UW's latest technology built Rome in a day with Microsoft Photosynth

The University of Washington, which licensed to Microsoft the photo-stitching technology used in the Photosynth, has come up with a revamped algorithm of “Photo Tourism and Skeletal Sets” that can be used to model not just individual landmarks but now entire cities using tens or even hundreds of thousands of photos, reports. For more detail, read this […]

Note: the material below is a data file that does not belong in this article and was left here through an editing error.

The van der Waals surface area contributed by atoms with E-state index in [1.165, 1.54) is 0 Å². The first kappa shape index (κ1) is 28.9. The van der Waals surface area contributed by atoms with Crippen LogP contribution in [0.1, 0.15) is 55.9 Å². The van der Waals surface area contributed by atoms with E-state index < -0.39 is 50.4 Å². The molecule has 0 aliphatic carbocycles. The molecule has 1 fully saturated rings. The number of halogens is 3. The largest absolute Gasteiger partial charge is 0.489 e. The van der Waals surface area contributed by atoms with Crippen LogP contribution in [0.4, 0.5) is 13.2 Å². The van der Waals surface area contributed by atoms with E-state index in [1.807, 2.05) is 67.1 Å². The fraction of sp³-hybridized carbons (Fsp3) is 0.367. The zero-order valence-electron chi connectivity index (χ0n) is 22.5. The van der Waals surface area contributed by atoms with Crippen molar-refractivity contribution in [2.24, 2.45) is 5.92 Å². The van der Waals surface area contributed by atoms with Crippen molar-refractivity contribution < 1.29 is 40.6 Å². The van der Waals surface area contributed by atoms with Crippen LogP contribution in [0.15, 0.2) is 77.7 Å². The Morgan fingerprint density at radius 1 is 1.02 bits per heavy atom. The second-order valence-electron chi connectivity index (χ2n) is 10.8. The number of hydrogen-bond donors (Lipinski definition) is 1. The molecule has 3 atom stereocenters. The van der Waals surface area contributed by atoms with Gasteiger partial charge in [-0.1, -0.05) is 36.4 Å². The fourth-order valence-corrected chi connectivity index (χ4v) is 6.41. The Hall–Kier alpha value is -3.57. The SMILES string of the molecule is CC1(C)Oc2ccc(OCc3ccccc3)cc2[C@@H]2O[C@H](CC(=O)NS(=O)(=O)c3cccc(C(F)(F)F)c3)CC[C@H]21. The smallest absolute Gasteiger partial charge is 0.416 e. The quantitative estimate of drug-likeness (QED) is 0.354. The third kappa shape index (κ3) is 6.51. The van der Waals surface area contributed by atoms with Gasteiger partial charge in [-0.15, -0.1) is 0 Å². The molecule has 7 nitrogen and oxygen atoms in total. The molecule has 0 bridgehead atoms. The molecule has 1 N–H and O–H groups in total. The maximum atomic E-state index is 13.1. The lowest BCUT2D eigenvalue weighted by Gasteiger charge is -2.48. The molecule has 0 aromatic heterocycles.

The University of Washington, which licensed to Microsoft the photo-stitching technology used in the Photosynth, has come up with a revamped algorithm of “Photo Tourism and Skeletal Sets” that can be used to model not just individual landmarks but now entire cities using tens or even hundreds of thousands of photos, reports. For more detail, read this piece by UW engineering writer Hannah Hickey, and this page  provides more information on the overall project. Microsoft Research, Google, the National Science Foundation and the Office of Naval Research supported the research. In the video, model of the Colosseum, was constructed from 2,106 images, that were downloaded from the photo-sharing website, Flickr. This particular video shows the overall view, but users would be able to zoom into individual images, as well.